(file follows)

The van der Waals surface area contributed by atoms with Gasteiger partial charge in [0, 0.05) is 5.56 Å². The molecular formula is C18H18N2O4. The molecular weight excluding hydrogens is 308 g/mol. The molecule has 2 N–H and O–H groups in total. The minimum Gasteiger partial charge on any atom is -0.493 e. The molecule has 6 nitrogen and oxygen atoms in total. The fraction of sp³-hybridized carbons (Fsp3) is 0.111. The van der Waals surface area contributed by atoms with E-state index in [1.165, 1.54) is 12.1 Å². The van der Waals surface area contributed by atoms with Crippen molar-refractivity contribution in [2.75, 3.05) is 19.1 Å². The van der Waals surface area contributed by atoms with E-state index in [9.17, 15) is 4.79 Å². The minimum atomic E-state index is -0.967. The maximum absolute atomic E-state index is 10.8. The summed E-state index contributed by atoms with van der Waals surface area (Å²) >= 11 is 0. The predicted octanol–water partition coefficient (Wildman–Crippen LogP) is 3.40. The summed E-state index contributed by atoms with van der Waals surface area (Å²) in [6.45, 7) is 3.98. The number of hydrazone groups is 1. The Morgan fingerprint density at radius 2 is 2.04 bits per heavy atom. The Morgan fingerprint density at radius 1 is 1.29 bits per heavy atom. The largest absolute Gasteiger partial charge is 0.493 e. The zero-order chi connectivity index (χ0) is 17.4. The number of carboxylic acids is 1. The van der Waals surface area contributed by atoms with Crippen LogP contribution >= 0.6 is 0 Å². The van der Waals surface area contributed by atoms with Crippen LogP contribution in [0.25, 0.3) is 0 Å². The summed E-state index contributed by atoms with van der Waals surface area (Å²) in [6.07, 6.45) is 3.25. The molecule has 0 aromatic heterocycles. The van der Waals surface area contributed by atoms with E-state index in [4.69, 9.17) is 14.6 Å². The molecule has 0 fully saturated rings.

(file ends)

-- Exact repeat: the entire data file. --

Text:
The van der Waals surface area contributed by atoms with Gasteiger partial charge in [0, 0.05) is 5.56 Å². The molecular formula is C18H18N2O4. The molecular weight excluding hydrogens is 308 g/mol. The molecule has 2 N–H and O–H groups in total. The minimum Gasteiger partial charge on any atom is -0.493 e. The molecule has 6 nitrogen and oxygen atoms in total. The fraction of sp³-hybridized carbons (Fsp3) is 0.111. The van der Waals surface area contributed by atoms with E-state index in [1.165, 1.54) is 12.1 Å². The van der Waals surface area contributed by atoms with Crippen molar-refractivity contribution in [2.75, 3.05) is 19.1 Å². The van der Waals surface area contributed by atoms with E-state index in [9.17, 15) is 4.79 Å². The minimum atomic E-state index is -0.967. The maximum absolute atomic E-state index is 10.8. The summed E-state index contributed by atoms with van der Waals surface area (Å²) >= 11 is 0. The predicted octanol–water partition coefficient (Wildman–Crippen LogP) is 3.40. The summed E-state index contributed by atoms with van der Waals surface area (Å²) in [6.45, 7) is 3.98. The number of hydrazone groups is 1. The Morgan fingerprint density at radius 2 is 2.04 bits per heavy atom. The Morgan fingerprint density at radius 1 is 1.29 bits per heavy atom. The largest absolute Gasteiger partial charge is 0.493 e. The zero-order chi connectivity index (χ0) is 17.4. The number of carboxylic acids is 1. The van der Waals surface area contributed by atoms with Crippen LogP contribution >= 0.6 is 0 Å². The van der Waals surface area contributed by atoms with Crippen LogP contribution in [0.25, 0.3) is 0 Å². The summed E-state index contributed by atoms with van der Waals surface area (Å²) in [6.07, 6.45) is 3.25. The molecule has 0 aromatic heterocycles. The van der Waals surface area contributed by atoms with E-state index in [4.69, 9.17) is 14.6 Å². The molecule has 0 fully saturated rings.